Also, a big fan of the record, Gregg Haggalund observes;
“As I was young, this was my extensive introduction to Jeff Beck. I now own most records he has done, and this might still be my favorite. For a musician to be this vital after so many decades is a marvel. I have total respect for many other older acts who are still around, but here Jeff Beck does a home run and continues running! Jeff Beck has always tried different things. I can’t say I love it all, but I love this one. Others might disagree, but if you want live Jeff Beck on an album. It doesn’t get any better than this.” It sounds so fresh, has great production, and a good selection of songs. It is one of my favorite albums. By anyone!”
There is a very vivid documentary out from Amazon about Jeff’s life; Still On The Run – The Jeff Beck Story.
I highly recommend you watch and enjoy it! It shows him to be what we all imagine, temperamental, moody in the extreme, and the consummate loner. In other words, an artist, with all his imperfections and personality traits brought to the fore.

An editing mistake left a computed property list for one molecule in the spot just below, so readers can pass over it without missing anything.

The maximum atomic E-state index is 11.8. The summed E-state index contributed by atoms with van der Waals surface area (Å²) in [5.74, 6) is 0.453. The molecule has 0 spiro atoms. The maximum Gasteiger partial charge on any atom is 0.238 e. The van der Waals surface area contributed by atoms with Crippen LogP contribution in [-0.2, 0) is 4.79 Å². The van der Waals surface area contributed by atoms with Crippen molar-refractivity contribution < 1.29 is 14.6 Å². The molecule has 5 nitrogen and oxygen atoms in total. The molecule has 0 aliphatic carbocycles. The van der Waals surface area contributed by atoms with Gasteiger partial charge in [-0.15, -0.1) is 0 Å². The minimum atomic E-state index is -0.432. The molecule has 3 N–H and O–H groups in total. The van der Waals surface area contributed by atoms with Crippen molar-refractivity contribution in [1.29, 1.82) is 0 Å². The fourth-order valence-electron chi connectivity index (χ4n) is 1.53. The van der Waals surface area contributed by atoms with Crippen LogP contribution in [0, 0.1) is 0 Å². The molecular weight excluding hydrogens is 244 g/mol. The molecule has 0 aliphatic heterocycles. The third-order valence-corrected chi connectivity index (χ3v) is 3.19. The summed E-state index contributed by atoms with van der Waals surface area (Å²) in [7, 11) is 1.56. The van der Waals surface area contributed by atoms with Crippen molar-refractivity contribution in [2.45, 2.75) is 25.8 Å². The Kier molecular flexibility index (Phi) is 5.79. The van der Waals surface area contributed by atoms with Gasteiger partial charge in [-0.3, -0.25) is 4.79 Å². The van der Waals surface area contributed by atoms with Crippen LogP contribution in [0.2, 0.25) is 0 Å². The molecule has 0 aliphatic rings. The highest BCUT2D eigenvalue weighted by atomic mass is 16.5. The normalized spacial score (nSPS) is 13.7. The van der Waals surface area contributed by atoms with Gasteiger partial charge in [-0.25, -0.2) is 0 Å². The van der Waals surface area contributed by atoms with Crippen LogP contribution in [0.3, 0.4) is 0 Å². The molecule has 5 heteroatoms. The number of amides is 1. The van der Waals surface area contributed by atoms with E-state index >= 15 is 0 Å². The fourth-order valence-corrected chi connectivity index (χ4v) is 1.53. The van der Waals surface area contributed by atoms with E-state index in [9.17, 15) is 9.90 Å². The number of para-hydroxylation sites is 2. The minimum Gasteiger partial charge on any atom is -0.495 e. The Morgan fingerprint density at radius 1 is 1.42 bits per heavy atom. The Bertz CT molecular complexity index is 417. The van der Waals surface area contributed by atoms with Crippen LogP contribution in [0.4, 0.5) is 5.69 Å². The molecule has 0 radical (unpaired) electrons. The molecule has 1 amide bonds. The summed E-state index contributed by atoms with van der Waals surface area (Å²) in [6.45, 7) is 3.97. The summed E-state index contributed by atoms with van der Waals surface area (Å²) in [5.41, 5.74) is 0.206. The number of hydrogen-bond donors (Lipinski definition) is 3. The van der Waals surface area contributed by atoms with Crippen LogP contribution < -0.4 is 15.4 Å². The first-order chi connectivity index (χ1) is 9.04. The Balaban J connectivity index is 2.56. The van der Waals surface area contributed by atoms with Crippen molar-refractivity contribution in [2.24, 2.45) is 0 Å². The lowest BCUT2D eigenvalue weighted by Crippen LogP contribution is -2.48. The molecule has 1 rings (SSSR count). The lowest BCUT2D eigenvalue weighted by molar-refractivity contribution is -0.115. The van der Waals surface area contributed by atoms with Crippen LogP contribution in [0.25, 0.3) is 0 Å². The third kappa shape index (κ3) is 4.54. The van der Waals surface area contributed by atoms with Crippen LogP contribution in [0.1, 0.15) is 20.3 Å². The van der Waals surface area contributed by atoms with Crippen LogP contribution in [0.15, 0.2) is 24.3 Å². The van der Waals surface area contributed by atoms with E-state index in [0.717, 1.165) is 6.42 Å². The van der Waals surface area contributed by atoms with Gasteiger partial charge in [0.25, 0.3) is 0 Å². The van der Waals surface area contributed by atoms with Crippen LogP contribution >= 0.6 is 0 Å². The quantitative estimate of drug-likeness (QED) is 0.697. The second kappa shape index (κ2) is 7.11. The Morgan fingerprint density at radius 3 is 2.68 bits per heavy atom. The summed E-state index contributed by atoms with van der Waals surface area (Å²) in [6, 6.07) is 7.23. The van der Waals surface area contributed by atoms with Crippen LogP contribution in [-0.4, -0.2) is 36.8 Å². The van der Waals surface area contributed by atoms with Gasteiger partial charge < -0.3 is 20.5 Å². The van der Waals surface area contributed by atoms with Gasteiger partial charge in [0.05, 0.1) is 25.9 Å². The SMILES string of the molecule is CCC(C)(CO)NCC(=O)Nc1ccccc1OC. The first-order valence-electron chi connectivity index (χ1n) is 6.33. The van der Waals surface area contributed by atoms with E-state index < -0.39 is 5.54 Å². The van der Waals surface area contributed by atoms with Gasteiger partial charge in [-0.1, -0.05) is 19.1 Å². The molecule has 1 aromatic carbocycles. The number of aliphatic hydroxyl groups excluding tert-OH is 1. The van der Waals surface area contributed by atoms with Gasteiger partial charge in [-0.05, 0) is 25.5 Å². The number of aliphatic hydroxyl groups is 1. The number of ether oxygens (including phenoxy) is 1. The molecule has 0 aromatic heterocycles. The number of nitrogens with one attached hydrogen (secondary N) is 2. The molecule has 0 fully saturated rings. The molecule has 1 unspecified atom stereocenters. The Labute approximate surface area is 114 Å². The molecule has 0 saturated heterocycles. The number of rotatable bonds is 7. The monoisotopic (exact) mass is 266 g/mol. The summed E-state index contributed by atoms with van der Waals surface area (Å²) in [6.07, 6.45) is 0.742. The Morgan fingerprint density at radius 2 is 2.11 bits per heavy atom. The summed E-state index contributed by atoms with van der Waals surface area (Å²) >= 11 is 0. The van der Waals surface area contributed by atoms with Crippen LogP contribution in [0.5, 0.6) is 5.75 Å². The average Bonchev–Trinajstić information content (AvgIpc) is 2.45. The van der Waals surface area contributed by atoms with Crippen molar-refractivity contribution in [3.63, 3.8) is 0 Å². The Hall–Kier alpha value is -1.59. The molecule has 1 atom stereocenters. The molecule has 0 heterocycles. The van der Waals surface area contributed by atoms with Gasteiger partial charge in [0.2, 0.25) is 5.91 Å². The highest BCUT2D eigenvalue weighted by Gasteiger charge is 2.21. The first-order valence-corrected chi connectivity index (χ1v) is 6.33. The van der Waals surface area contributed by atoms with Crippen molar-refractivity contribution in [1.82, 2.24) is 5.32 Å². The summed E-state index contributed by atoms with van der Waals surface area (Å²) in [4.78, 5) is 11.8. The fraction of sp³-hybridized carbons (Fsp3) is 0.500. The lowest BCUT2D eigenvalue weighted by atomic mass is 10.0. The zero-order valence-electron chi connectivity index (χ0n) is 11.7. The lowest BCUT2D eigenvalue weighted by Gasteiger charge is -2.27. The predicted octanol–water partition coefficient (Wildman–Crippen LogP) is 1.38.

But oh, where would we be without those tempestuous souls who shine the light! Now, back to the performances.
Live at Ronnie Scott’s is a tour de force for Jeff Beck. Don’t just take my word for it; here is one enthralled observer.
“The audio and video quality of this “Blu-ray” DVD is superb and leaves nothing to be desired—a truly excellent performance. The film editing is not as “choppy” as most concert DVDs. You will love this Blu-ray DVD if you are an audiophile and appreciate fantastic talent. I have watched this DVD a dozen times. Jeff is indescribable. There’s nobody like him. The talent that he brings on stage with him at Ronnie Scott’s is marvelous. Especially the gorgeous English singer Imogen Heap. Wow! She is breathtaking. If you don’t believe me, ask Brian May, Jimmy Page, Robert Plant, and Eddie Van Halen. They are all in the audience.”
Now, as good as that live concert was, Beck, playing “Somewhere Over the Rainbow” at Eric Clapton’s Crossroads Guitar Festival in Chicago as the sun sets, is pure magic. Only Jeff could pull it off, and he does, with a flourish. The date: June 26, 2010, shall be remembered as the time when the gods imbued Jeff with the most ethereal sounds on Earth!